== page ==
In a recent decision, (Aroa Marketing, Inc. v. Hartford Ins. Co. of Midwest, 198 Cal. App. 4th 781 (2011)), the California Court of Appeals upheld a trial court dismissal (without leave to amend) of an insured’s suit for breach of the duties of defense and indemnity against its CGL insurer regarding underlying claims by an exercise video model of unauthorized uses of her image. The insured, Aroa Marketing, argued that the CGL insurer’s Personal and Advertising Injury coverage applied to the underlying claim. Specifically, the coverage applied to:
“personal and advertising injury” arising out of [o]ral, written or electronic publication of material that violates a person’s right of privacy.
The model alleged that her image was to be used only at the January 2007 consumer electronics show. However, in breach of contract with Aroa, she claimed that her image was used to sell and market other products including products unrelated to the equipment featured in the video, and demanded compensation for the unauthorized use. The model’s suit against Aroa included causes of action for statutory and common law misappropriation of likeness, breach of contract, unjust enrichment and unfair competition. She claimed that Aroa’s alleged unauthorized use diminished her marketability and her publicity value, and that she was “deprived of her right to publicity. Aroa supra at *1.
After receiving notice of the underlying suit, the insurer, Hartford Insurance Company of the Midwest (Hartford of Midwest) issued a denial letter based on the intellectual property exclusion in its policy. Aroa eventually settled the underlying suit, and then sued Hartford of Midwest which responded with a demurrer (seeking dismissal of the claim) on the grounds that the model’s underlying claims did not fall within the scope of the Personal and Advertising Injury coverage of its policy, and that such claims were expressly excluded by the policy’s intellectual property rights exclusion. The trial court dismissed Aroa’s complaint against the insurer without leave to amend, and Aroa appealed.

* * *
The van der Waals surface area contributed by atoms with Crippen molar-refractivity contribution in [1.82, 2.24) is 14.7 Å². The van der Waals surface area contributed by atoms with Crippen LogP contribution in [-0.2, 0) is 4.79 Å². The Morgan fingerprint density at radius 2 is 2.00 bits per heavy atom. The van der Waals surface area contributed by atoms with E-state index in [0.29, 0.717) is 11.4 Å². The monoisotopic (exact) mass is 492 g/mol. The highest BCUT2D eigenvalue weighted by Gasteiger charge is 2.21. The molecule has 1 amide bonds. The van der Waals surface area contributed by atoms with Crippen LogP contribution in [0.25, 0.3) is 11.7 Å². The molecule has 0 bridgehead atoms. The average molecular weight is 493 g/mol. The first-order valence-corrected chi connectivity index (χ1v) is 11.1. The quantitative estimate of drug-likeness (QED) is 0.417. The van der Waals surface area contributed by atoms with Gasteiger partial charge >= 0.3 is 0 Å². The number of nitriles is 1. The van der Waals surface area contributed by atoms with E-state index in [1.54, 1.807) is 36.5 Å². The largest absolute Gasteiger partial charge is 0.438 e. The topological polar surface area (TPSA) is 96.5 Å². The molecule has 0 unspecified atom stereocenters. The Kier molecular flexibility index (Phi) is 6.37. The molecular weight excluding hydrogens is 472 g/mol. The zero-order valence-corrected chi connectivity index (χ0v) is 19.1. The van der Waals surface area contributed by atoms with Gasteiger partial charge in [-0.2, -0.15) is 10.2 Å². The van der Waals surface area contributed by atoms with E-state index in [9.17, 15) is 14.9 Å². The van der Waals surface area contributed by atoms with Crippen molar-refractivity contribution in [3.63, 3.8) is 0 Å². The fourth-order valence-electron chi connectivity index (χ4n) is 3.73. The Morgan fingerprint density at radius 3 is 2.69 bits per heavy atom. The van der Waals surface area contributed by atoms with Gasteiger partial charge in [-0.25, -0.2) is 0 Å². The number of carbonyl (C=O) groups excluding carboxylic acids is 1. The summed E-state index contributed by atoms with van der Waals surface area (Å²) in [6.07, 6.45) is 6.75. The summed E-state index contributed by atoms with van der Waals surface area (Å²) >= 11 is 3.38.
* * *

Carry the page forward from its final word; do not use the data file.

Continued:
The California Court of Appeals sided with Aroa on the preliminary question of whether the underlying claims were within the basic scope of the Personal and Advertising Injury section of the policy. This coverage section provides coverage for certain enumerated offenses, including “[o]ral, written or electronic publication of material that violates a person’s right of privacy.” Aroa supra at *3. The court, citing the California Supreme Court’s decision in Comedy III Production v. Gary Sanderup, Inc., 25 Cal. 4th 387 (2001), traced the origin of the common law right of publicity to individual privacy rights recognized in the law.
The insured’s success in placing the claim within the scope of the insuring agreement was short-lived, however, because the court also found the underlying claims to be squarely within the scope of the policy’s intellectual property exclusion.
This provision (added to most standard CGL policies in 2001) excludes:
[p]ersonal and advertising injury [arising out of] any violation of any intellectual property rights such as copyright, patent, trademark, trade name, trade secret, service mark, or other designation of origin or authenticity.
Aroa argued that the exclusion was inapplicable because it failed to specifically mention rights of publicity. The court properly dispatched this argument noting that the use of the words “such as” before the specific examples of “copyright” etc. in the exclusion was “expressly non-exclusive” and that the California Supreme Court had previously determined that the right of publicity was an intellectual property right. Aroa, supra at *4. Noting that California law had settled the question of whether the right of publicity was an intellectual property right, the court found that the trial court did not abuse its discretion in refusing Aroa’s request for leave to amend. “[T]there is no reasonable possibility that Aroa can amend the complaint to allege the necessary facts to state a valid cause of action against Hartford of Midwest for failure to defend or indemnify it in the [underlying] lawsuit.” Id. at *5.
While the decision does not break new ground, it does provide an important scope check regarding the relatively recent addition of an intellectual property exclusion to the CGL policy. This result may also provide a boon to media liability insurers who expressly insure the content of the insured’s advertising in areas involving privacy rights and some, but not all, intellectual property rights. That is not to say that such content coverage policies would automatically respond to claims like those against Aroa. At its essence, the model’s underlying claims alleged the breach of an express contract between the model and the insured. Most content coverages expressly exclude such core business risks of the insured.